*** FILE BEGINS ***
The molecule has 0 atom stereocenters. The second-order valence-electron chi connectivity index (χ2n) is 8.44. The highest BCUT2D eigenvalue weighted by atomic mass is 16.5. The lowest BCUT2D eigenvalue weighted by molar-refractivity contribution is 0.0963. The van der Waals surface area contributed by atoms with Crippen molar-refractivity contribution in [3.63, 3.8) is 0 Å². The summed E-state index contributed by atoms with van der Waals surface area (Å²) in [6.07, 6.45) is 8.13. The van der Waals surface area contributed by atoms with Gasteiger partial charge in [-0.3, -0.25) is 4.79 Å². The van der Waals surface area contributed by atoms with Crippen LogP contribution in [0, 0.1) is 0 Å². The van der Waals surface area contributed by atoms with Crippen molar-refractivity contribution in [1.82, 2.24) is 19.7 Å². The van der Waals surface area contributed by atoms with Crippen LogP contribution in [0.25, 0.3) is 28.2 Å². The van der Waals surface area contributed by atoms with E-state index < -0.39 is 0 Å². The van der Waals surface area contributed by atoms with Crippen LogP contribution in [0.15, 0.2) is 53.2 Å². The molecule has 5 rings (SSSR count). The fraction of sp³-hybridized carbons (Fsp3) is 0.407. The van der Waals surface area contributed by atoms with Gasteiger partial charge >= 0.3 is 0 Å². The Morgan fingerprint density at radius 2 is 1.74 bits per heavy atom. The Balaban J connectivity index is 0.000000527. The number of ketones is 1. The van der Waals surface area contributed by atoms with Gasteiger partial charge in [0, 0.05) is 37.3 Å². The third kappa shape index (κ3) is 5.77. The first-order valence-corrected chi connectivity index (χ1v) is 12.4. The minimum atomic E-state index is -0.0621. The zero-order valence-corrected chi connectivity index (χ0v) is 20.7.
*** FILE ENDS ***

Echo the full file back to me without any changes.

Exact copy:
The molecule has 0 atom stereocenters. The second-order valence-electron chi connectivity index (χ2n) is 8.44. The highest BCUT2D eigenvalue weighted by atomic mass is 16.5. The lowest BCUT2D eigenvalue weighted by molar-refractivity contribution is 0.0963. The van der Waals surface area contributed by atoms with Crippen molar-refractivity contribution in [3.63, 3.8) is 0 Å². The summed E-state index contributed by atoms with van der Waals surface area (Å²) in [6.07, 6.45) is 8.13. The van der Waals surface area contributed by atoms with Gasteiger partial charge in [-0.3, -0.25) is 4.79 Å². The van der Waals surface area contributed by atoms with Crippen LogP contribution in [0, 0.1) is 0 Å². The van der Waals surface area contributed by atoms with Crippen molar-refractivity contribution in [1.82, 2.24) is 19.7 Å². The van der Waals surface area contributed by atoms with Crippen LogP contribution in [0.25, 0.3) is 28.2 Å². The van der Waals surface area contributed by atoms with E-state index < -0.39 is 0 Å². The van der Waals surface area contributed by atoms with Crippen LogP contribution in [0.15, 0.2) is 53.2 Å². The molecule has 5 rings (SSSR count). The fraction of sp³-hybridized carbons (Fsp3) is 0.407. The van der Waals surface area contributed by atoms with Gasteiger partial charge >= 0.3 is 0 Å². The Morgan fingerprint density at radius 2 is 1.74 bits per heavy atom. The Balaban J connectivity index is 0.000000527. The number of ketones is 1. The van der Waals surface area contributed by atoms with Gasteiger partial charge in [0, 0.05) is 37.3 Å². The third kappa shape index (κ3) is 5.77. The first-order valence-corrected chi connectivity index (χ1v) is 12.4. The minimum atomic E-state index is -0.0621. The zero-order valence-corrected chi connectivity index (χ0v) is 20.7.